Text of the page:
stock market groupies: in 1996, when we had another debt ceiling issue, what did the refusal of congress (for 3 months?) to raise the ceiling amount "do" to the stock market?

  • rnch

    Posts: 11524

    Jul 17, 2011 11:27 AM GMT
    did the dow jones numbers rise...fall...remain more or less the same?



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    Jul 17, 2011 4:21 PM GMT
    More or less the same, in fact rose a little bit towards the end of 1995 when the gov't shut down.
    But then, there was no fears about a double dip recession either.
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  • conservativej...

    Posts: 2465

    Jul 17, 2011 5:22 PM GMT
    So is it safe to assume mch, that you are going to sell all of your market assets once the drop begins?

    I'd prefer you wait at least one week or so. Wait till the momentum provides more benefit -- for some.


    rnch saiddid the dow jones numbers rise...fall...remain more or less the same?



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  • coolarmydude

    Posts: 9190

    Jul 17, 2011 7:05 PM GMT
    I've heard that if they don't have an agreement by next weekend that it would be too late to hammer out a legislative action. So you'll know what's going to happen with the markets by the last week of July before the August 2nd deadline passes.
  • coolarmydude

    Posts: 9190

    Jul 17, 2011 8:00 PM GMT
    southbeach1500 saidThe difference today is that we have much much more debt than we did back then, so you can't look back to 1996 for guidance.


    The debt isn't the cause of the effect on the market. If it were, it would already show. The cause is whether the US defaults on the debt or not. The effect is yet to be seen because we have never defaulted.
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    Jul 17, 2011 8:12 PM GMT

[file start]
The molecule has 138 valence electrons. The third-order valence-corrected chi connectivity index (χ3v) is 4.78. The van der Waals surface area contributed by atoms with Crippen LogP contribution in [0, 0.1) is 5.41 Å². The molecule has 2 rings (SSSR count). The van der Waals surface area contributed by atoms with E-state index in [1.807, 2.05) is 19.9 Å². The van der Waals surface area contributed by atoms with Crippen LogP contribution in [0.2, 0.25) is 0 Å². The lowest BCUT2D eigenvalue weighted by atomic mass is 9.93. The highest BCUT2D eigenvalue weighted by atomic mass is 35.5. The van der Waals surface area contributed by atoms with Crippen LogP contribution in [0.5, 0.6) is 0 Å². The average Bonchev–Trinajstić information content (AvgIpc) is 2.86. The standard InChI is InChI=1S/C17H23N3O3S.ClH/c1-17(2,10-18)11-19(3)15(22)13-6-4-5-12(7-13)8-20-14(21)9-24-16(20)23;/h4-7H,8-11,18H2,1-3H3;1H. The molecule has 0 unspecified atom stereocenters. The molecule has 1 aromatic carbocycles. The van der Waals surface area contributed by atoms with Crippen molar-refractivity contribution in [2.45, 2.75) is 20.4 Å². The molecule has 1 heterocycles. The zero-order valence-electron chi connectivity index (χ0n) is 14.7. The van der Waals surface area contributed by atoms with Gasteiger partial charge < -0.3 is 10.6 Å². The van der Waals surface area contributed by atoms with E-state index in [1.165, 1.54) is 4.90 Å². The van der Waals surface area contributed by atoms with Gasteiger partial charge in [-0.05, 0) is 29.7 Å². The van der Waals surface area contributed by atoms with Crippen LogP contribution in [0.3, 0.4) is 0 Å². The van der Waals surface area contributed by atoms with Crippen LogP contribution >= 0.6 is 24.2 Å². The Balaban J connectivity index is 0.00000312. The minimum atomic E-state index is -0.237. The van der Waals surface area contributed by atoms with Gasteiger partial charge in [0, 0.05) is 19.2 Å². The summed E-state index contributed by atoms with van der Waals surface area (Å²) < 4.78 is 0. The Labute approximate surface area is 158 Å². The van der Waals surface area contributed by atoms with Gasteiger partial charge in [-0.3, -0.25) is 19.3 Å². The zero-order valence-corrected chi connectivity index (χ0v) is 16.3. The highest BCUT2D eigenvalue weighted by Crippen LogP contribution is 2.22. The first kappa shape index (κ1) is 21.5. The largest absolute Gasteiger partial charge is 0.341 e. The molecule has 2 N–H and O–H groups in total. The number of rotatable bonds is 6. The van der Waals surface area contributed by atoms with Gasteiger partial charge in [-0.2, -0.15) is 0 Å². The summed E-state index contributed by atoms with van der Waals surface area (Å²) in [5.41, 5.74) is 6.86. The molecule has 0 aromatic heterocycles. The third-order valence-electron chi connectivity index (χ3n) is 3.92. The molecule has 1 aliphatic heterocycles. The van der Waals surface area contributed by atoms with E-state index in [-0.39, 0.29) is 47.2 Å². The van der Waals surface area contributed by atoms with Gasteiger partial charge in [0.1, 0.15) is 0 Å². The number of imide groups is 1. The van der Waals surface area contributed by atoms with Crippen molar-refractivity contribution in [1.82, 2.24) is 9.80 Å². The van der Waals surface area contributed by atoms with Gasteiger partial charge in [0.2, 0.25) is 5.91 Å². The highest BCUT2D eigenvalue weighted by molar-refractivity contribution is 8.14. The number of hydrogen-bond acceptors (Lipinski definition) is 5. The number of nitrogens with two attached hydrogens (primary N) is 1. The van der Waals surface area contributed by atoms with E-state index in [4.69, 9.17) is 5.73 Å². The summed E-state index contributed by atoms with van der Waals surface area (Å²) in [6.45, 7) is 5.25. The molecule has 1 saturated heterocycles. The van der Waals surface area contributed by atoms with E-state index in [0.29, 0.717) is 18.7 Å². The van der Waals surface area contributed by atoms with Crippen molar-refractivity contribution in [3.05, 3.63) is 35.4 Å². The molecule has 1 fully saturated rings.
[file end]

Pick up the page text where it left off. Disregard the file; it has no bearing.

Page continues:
The deadline is bogus alarmism. We will not default. Checks will go out to granny.
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    Jul 17, 2011 9:56 PM GMT
    #1 rule in finance: The past does not predict the future

  • coolarmydude

    Posts: 9190

    Jul 17, 2011 11:41 PM GMT
    southbeach1500 said
    What is also in play here is whether our elected "public servants" in Washington DC will do anything meaningful to change the spending habits of the Federal government.


    Yeah, they sure do like to give it away to the few at the expense of many...

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  • GQjock

    Posts: 11649

    Jul 17, 2011 11:52 PM GMT
    What is also in play here is whether our elected "public servants" in Washington DC will do anything meaningful to change the spending habits of the Federal government.

    They already tried .... when they attempted to stop the Give aways to the rich but the republicans said no ...... remember ?
  • coolarmydude

    Posts: 9190

    Jul 17, 2011 11:54 PM GMT
    southbeach1500 said
    coolarmydude said
    southbeach1500 said
    What is also in play here is whether our elected "public servants" in Washington DC will do anything meaningful to change the spending habits of the Federal government.


    Yeah, they sure do like to give it away to the few at the expense of many...


    In keeping with the spirit of this thread, my statement was non-partisan.


    Mine too! I'm a party to the truth.icon_wink.gif
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    Jul 18, 2011 12:17 AM GMT
    theantijock saidIsn't it so funny when those have enough money to risk mock someone scared to lose what they have.

    Generosity of spirit truly touches the heart.


    If you can't afford the risk, you don't take it.

    Anyway, this is hardly a "crisis." The media loves to scream it's the end of the world. Carmageddon, LMAO.

    Chuck Schumer is introducing a bill in the senate to make airlines pay when your luggage is lost. Now that's a crisis... well, in a bourgeois sort of way...
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    Jul 18, 2011 12:19 AM GMT